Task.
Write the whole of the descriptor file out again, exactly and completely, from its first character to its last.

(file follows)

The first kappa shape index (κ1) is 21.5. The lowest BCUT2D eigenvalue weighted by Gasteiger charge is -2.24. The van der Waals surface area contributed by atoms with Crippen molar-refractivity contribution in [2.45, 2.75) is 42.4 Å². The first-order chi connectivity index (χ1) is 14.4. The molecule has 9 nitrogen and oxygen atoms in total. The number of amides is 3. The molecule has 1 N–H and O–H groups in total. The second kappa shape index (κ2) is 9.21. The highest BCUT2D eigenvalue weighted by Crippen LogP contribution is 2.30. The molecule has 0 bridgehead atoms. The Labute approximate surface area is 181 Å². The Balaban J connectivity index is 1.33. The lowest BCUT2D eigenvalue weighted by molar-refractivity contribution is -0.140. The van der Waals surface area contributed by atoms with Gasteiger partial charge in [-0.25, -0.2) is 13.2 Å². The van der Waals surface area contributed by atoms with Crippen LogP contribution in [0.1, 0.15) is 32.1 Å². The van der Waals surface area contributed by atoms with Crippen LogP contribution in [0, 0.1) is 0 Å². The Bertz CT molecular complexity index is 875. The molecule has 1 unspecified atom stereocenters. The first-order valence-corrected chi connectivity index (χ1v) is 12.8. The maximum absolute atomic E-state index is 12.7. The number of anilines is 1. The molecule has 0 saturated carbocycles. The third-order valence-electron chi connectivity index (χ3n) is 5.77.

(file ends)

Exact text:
The first kappa shape index (κ1) is 21.5. The lowest BCUT2D eigenvalue weighted by Gasteiger charge is -2.24. The van der Waals surface area contributed by atoms with Crippen molar-refractivity contribution in [2.45, 2.75) is 42.4 Å². The first-order chi connectivity index (χ1) is 14.4. The molecule has 9 nitrogen and oxygen atoms in total. The number of amides is 3. The molecule has 1 N–H and O–H groups in total. The second kappa shape index (κ2) is 9.21. The highest BCUT2D eigenvalue weighted by Crippen LogP contribution is 2.30. The molecule has 0 bridgehead atoms. The Labute approximate surface area is 181 Å². The Balaban J connectivity index is 1.33. The lowest BCUT2D eigenvalue weighted by molar-refractivity contribution is -0.140. The van der Waals surface area contributed by atoms with Gasteiger partial charge in [-0.25, -0.2) is 13.2 Å². The van der Waals surface area contributed by atoms with Crippen LogP contribution in [0.1, 0.15) is 32.1 Å². The van der Waals surface area contributed by atoms with Crippen LogP contribution in [0, 0.1) is 0 Å². The Bertz CT molecular complexity index is 875. The molecule has 1 unspecified atom stereocenters. The first-order valence-corrected chi connectivity index (χ1v) is 12.8. The maximum absolute atomic E-state index is 12.7. The number of anilines is 1. The molecule has 0 saturated carbocycles. The third-order valence-electron chi connectivity index (χ3n) is 5.77.